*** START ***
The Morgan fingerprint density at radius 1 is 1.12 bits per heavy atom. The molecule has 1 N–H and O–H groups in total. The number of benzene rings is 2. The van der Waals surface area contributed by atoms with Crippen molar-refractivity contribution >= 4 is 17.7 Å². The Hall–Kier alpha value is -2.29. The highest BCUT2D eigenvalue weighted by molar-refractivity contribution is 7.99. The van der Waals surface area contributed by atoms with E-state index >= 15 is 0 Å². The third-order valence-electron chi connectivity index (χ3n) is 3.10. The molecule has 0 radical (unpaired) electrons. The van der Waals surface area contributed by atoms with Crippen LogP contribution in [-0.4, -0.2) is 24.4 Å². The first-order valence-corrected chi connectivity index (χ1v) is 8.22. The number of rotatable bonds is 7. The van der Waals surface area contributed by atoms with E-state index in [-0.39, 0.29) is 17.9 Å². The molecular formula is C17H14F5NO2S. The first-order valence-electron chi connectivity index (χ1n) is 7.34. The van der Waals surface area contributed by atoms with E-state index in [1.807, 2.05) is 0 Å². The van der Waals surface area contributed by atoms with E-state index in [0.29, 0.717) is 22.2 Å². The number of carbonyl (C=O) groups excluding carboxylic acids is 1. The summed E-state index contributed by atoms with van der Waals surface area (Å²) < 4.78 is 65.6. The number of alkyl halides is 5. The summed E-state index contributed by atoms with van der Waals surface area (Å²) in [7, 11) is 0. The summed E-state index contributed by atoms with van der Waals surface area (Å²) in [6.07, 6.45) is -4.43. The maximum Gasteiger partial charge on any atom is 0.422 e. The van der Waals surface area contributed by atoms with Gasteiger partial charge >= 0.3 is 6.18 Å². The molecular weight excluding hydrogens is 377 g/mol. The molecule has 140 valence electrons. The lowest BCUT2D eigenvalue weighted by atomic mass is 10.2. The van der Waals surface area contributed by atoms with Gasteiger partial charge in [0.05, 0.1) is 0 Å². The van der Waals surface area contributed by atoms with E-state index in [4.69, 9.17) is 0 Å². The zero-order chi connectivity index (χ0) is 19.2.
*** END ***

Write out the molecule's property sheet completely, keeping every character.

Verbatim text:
The Morgan fingerprint density at radius 1 is 1.12 bits per heavy atom. The molecule has 1 N–H and O–H groups in total. The number of benzene rings is 2. The van der Waals surface area contributed by atoms with Crippen molar-refractivity contribution >= 4 is 17.7 Å². The Hall–Kier alpha value is -2.29. The highest BCUT2D eigenvalue weighted by molar-refractivity contribution is 7.99. The van der Waals surface area contributed by atoms with E-state index >= 15 is 0 Å². The third-order valence-electron chi connectivity index (χ3n) is 3.10. The molecule has 0 radical (unpaired) electrons. The van der Waals surface area contributed by atoms with Crippen LogP contribution in [-0.4, -0.2) is 24.4 Å². The first-order valence-corrected chi connectivity index (χ1v) is 8.22. The number of rotatable bonds is 7. The van der Waals surface area contributed by atoms with E-state index in [-0.39, 0.29) is 17.9 Å². The molecular formula is C17H14F5NO2S. The first-order valence-electron chi connectivity index (χ1n) is 7.34. The van der Waals surface area contributed by atoms with E-state index in [1.807, 2.05) is 0 Å². The van der Waals surface area contributed by atoms with E-state index in [0.29, 0.717) is 22.2 Å². The number of carbonyl (C=O) groups excluding carboxylic acids is 1. The summed E-state index contributed by atoms with van der Waals surface area (Å²) < 4.78 is 65.6. The number of alkyl halides is 5. The summed E-state index contributed by atoms with van der Waals surface area (Å²) in [7, 11) is 0. The summed E-state index contributed by atoms with van der Waals surface area (Å²) in [6.07, 6.45) is -4.43. The maximum Gasteiger partial charge on any atom is 0.422 e. The van der Waals surface area contributed by atoms with Gasteiger partial charge >= 0.3 is 6.18 Å². The molecular weight excluding hydrogens is 377 g/mol. The molecule has 140 valence electrons. The lowest BCUT2D eigenvalue weighted by atomic mass is 10.2. The van der Waals surface area contributed by atoms with Gasteiger partial charge in [0.05, 0.1) is 0 Å². The van der Waals surface area contributed by atoms with E-state index in [4.69, 9.17) is 0 Å². The zero-order chi connectivity index (χ0) is 19.2.